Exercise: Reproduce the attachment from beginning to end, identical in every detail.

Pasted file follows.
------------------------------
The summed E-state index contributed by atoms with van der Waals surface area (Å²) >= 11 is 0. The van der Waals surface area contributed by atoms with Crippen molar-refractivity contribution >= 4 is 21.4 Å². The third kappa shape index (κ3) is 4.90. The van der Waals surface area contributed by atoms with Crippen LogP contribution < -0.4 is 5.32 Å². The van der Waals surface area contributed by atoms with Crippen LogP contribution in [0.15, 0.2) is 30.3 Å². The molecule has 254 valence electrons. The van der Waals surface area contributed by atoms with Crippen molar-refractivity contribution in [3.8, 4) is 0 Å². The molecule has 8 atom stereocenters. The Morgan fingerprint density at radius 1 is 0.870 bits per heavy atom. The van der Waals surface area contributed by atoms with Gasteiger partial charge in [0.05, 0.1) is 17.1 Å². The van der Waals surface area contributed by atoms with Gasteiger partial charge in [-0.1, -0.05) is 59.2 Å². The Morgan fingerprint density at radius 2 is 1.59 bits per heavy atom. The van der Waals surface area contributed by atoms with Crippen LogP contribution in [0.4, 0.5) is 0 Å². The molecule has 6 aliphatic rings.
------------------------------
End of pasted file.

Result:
The summed E-state index contributed by atoms with van der Waals surface area (Å²) >= 11 is 0. The van der Waals surface area contributed by atoms with Crippen molar-refractivity contribution >= 4 is 21.4 Å². The third kappa shape index (κ3) is 4.90. The van der Waals surface area contributed by atoms with Crippen LogP contribution < -0.4 is 5.32 Å². The van der Waals surface area contributed by atoms with Crippen LogP contribution in [0.15, 0.2) is 30.3 Å². The molecule has 254 valence electrons. The van der Waals surface area contributed by atoms with Crippen molar-refractivity contribution in [3.8, 4) is 0 Å². The molecule has 8 atom stereocenters. The Morgan fingerprint density at radius 1 is 0.870 bits per heavy atom. The van der Waals surface area contributed by atoms with Gasteiger partial charge in [0.05, 0.1) is 17.1 Å². The van der Waals surface area contributed by atoms with Gasteiger partial charge in [-0.1, -0.05) is 59.2 Å². The Morgan fingerprint density at radius 2 is 1.59 bits per heavy atom. The van der Waals surface area contributed by atoms with Crippen LogP contribution in [0.4, 0.5) is 0 Å². The molecule has 6 aliphatic rings.